Egyptian Islamic cleric Mustafa Kamel Mustafa, shown in a 2006 photo, was found guilty Monday in federal court in Manhattan on charges of aiding terrorist organizations. / Adrian Dennis, AFP/Getty Images
A federal jury convicted an Egyptian Islamic preacher Monday of aiding terrorist groups in a trial that a prosecutor said should mean justice for the victims of a Yemen kidnapping more than a decade ago.
The cleric, Mustafa Kamel Mustafa, 55, was known for fiery sermons that attracted extremists to his mosque in London both before and after the Sept. 11, 2001, terrorist attacks.
He was charged with providing material support to terrorist groups by enabling hostage takers in the Yemen kidnapping to communicate with a satellite phone; sending people to establish an al-Qaeda training camp in Bly, Ore.; and sending at least one man to training camps in Afghanistan.
Mustafa was extradited in 2012 from England, where he led London's Finsbury Park Mosque in the 1990s. The mosque reportedly was attended by Sept. 11 conspirator Zacarias Moussaoui and shoe bomber Richard Reid.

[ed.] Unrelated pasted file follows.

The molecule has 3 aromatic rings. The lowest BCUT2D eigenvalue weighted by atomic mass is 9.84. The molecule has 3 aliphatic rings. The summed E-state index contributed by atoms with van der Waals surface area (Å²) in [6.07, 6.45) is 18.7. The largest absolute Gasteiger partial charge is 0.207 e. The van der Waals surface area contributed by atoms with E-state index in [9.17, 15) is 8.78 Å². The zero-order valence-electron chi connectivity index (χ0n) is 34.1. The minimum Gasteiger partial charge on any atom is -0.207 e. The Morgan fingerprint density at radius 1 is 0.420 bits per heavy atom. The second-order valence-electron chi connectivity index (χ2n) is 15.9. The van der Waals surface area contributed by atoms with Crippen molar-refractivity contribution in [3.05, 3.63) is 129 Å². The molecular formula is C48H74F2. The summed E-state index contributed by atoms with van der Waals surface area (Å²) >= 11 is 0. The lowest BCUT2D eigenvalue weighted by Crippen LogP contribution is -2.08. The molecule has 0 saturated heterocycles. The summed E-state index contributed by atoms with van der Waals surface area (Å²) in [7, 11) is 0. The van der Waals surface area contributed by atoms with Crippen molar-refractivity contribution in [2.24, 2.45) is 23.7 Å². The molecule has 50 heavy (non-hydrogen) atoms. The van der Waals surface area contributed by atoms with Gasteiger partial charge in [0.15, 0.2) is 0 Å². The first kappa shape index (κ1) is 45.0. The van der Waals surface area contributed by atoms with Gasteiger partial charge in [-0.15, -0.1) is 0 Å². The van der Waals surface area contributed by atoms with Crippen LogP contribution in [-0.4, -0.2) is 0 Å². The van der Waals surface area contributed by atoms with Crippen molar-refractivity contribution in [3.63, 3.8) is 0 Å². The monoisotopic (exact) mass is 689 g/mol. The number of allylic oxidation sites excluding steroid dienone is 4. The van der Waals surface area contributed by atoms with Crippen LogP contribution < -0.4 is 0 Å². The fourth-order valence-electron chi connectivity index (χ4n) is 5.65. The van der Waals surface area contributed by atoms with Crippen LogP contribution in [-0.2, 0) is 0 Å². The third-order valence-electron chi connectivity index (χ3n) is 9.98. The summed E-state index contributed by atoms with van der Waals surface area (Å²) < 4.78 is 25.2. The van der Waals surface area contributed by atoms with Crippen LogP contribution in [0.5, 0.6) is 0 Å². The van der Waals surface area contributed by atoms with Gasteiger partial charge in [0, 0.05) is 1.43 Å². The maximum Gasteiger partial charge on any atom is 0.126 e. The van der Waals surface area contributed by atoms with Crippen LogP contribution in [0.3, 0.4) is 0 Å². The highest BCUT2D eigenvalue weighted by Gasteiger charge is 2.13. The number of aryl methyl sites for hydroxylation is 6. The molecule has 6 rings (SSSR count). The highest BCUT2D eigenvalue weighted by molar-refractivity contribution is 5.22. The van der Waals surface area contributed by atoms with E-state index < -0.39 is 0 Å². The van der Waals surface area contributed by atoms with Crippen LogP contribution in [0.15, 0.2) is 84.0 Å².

Mustafa, who denied ever meeting them, looked straight ahead as the verdict was read.
Defense attorney Joshua Dratel said the verdict was "not about the evidence but about a visceral reaction to the defendant."
During the federal court trial in New York City, jurors watched videotapes and heard audio clips in which Mustafa shouted to his followers, telling them non-Muslims could be treated like animals and women and children who were not Muslim could be taken captive.
On the witness stand for four days, he insisted he never engaged in acts of terrorism or aided al-Qaeda.
Assistant U.S. Attorney Ian McGinley told jurors the defendant was lying and to focus on evidence.
In his closing argument, McGinley read aloud the names of four European tourists who died in Yemen in 1998 after their convoy of cars was overtaken by extremist Islamic kidnappers whom Mustafa had given the satellite phone. McGinley said a guilty verdict would provide a measure of justice for them and another dozen hostages who survived.
"Don't be fooled by his testimony," McGinley said. "Don't let the passage of time diminish what he did."
Contributing: Associated Press
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